how miserable. be prepped if you go anywhere. great learnig experience for my daughter the other day. we wen to ft. smith seh wanted to wear a sundress and sandals, pretty typical. its less tha 20 outside. I packed her lined jeans and snow pants and all winter gear into the car. she didnt' want to take any of it becasue she insisted she wouldn't wear it. I explained that you never kow when you might have to walk somewhere or get stuck and it was important to be prepared with appropriate clothing and supplies. well on the way back we ran over, of all things, a toy still in its plastic bag from a fastfood restaurant. the axle with a tiny tire still attached from some kind of vehicle slipped nicely into the tread of the tire. no real biggie but i think that showed her how "things can happen that you don't expect" she got to use those clothes while she watched and learned how to change a tire.
"One cannot help an involuntary process. The point is not to disturb it. - Dr. Michel Odent
Location: Western WA
posted 10 years ago
Dress to survive, not to arrive.
When that ice storm hit the Midwest last year (?), people were stuck in their cars right on the freeway, and the National Guard delivered gasoline so they could keep their engines (and thus heaters) running. Some of them were dressed in dresses and high heels with just a sweater, business suits, etc. One guy had a bunch of useful survival stuff in his truck, and a woman was comfy with her sleeping bag and paperback books, but most were poorly prepared. They know the area, they live there. A cell phone can't get you out of everything.
Leah, make sure she changes the tire herself next time. Nothing teaches like doing it yourself.
posted 10 years ago
Yikes! Neither the car or train scenario sounds enticing.
To above the comments about the train: yes it's pretty poor service compared to other countries. I rode Amtrak with some Swedish friends a couple months back and they were shocked the trains weren't electric, and that the bathroom bit just kinda dumps out on the tracks. Really shocked.
To Susan: I rode the train today back home, everything went quite nicely. But before christmas I think the weather hold-up was that there was a 'switching tracks' mechanism that had frozen up, so the crew had to get out and warm it up somehow. (I can only imagine.... a bunch of train conductors standing around peeing on some frozen tracks. our dollars hard at work)
And then there was another snafu about calling BN trying to get clearance to go into the portland station. Poor Amtrak crew just couldn't get anyone on the phone so we waited....
I've been riding Amtrak for years so I find all their quirks kind of endearing. I just don't plan anything important at the tail end of a train ride that may be late.
But the 17+ hours whatever that Mama Ellen went through. I'd be seething. And the zero lack of emergency preparedness just shows how weak this whole system can be. (and yes, she's my mom, er, ex-stepfathers ex-wife, but i've been one of her daughters for years. Like I say, every emergency situation needs a woman like her around. Organize yourselves!)
Ft. Worth, TX Dispatch handles all the main lines that BNSF uses, no matter which train is using them (BN, UP, Amtrak). Granted, if something snarls everything up, it has a domino effect. But sometimes, it just seems to be bad planning.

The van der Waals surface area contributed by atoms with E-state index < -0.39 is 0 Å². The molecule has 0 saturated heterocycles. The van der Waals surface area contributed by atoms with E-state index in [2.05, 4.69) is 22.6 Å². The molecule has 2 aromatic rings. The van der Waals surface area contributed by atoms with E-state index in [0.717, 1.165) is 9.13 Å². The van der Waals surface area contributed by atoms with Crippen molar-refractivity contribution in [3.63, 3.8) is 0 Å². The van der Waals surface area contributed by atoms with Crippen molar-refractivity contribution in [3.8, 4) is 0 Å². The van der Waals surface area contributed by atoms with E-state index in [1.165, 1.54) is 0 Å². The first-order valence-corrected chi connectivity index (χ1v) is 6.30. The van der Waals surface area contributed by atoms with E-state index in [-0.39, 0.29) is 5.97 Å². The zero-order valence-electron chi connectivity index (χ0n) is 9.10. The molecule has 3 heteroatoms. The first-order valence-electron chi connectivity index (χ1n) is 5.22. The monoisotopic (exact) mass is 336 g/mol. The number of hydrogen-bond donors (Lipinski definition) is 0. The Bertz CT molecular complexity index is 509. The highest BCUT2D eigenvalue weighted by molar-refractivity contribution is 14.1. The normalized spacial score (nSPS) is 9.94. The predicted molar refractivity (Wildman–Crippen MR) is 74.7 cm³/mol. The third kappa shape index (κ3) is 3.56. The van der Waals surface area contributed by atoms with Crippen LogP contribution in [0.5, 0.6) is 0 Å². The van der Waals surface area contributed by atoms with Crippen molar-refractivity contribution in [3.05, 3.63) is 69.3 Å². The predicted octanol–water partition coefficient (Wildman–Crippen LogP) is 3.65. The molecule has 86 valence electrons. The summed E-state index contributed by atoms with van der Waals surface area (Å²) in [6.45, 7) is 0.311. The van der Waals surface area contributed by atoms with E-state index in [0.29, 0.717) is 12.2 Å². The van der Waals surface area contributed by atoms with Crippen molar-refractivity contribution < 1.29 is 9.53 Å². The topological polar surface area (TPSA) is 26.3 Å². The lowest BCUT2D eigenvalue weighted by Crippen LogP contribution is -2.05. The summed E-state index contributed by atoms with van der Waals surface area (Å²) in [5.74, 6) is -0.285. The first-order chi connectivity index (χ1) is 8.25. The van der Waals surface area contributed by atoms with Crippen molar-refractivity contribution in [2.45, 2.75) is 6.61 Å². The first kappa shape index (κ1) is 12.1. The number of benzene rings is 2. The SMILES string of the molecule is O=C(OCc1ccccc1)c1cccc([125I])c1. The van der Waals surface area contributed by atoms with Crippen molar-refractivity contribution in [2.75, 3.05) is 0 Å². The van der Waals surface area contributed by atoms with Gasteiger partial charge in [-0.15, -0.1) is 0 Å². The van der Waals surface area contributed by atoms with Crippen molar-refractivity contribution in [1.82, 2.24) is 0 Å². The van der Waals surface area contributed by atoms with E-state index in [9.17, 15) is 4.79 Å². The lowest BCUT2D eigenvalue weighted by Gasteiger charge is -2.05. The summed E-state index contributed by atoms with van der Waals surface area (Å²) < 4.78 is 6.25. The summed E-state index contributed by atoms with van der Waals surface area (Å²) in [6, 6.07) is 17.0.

Yes, sometimes the electronic switches freeze up and they have to open/close them manually. FYI, they don't pee on them, because they would freeze up worse afterward --- they use those red flare things (they call them 'fusees', for some reason) to heat them up, then they send the track maintenance guys out to do something about them.
Amtrak is just inept, in my opinion. Today, I saw a BSNF engine pulling an Amtrak train. It looked funny.
posted 10 years ago
On the upside, my hoophouse fully recoverd from the blizzard. I couldn't believe it. With the weight of the snow it bowed low to 4 ft or so. I didn't bother trying to fix it, which was just as well. Me moving frozen pipe framework may have snapped it. But when the snow finally melted off, the hoophouse raised back into place. Amazing.
"Spokane County has broken the snowfall records from 115 years of weather history. According to the National Weather Service, the area has received an official total of 61.7 inches of snow during the month of December, breaking the previous record of 56.9 inches that was set in January 1950.
More snow is in the forecast as crews battle strong winds and drifting snow that have closed many roads in west and south Spokane County. Crews are working around-the-clock in 12-hour shifts to keep primary and secondary routes open. The public is advised to avoid traveling in the area. Additional resources have come from the Washington State Department of Transportation and Washington Air National Guard 141st Refueling Wing. Currently, the Spokane County is spending approximately $150,000 a day on snow removal.
For a more complete picture of the progress crews have made in the past 24-hours, plowing and sanding Spokane County's 2,500 mile road system, go to: http://www.spokanecounty.org
Another five-to-seven inches of fresh snow in the forecast and drifting snow continues to be a serious problem in the unincorporatred areas west and south of Spokane. Be advised that numerous roads have been closed by snow drifts. Those living in these areas are advised to shelter in place. Avoid travel in these areas - you could become stranded!"
The snow may have melted this side of the Cascades, but now 10 to 15 inches of rain over the next two days is predicted in the western foothills. A meteorologist was quoted as saying it is likely to be one of the major events of the past 10 to 15 years.
On the other side of the mountains, did you hear they're calling Spokane, "Sno-mageddon?" “Tempers are so frayed that a man was arrested for shooting at a snow plow operator on Monday,” from http://seattlepi.nwsource.com/local/6420ap_wa_spokane_snow_blues.html. So far, they have 78" of snow. That's Michael Jordan height the article says. Hey, that's Paul's height, too!
Paul, is your home high enough? I may be marooned by tomorrow, too.
The soil is apparently so saturated from the melting snow that it can't absorb the rain.
I drove a crew from Centralia to Portland this afternoon. It poured all the way, both ways. The amount of water in some places was obviously worse on my return trip. Kalama to Kelso isn't looking good, exits #22 and #72 are closed due to flooding. Hwy 12 east from I-5 is closed. The RR rails were just barely exposed in south Chehalis. All the rivers look near overflowing.
This isn't looking good at all. Weather reports say the rain will continue until tomorrow afternoon.
Hey, Chehalis city fathers, how about we fill in the flood plain a little more?
posted 10 years ago
I'm keeping you guys in my thoughts! stay safe! don't drive through moving water. yada yada I'm sure you know flood kills alot of people usually needlessly when they try to traverse flooded roads. I'm glad I live in oklahoma.
sue - is that part of the problem up there? have they been developing the flood plains? idiots.
Yes, they've been filling in the marshes and planting things like WalMart, a large car dealership, Walgreens, Applebee's, McDonalds.
When asked why they keep doing it, the city and county commissioners said, "Because it's not illegal". Really!
If they wanted it illegal, it would be illegal. It's legal because they make money off it, and their friends make money off it, and of course, there are the taxes and permits they collect. But they don't live in the flood plain, they live up high with the other wealthy people.
Paul, you don't have hay in that barn, do you? Wet hay can spontaneously combust.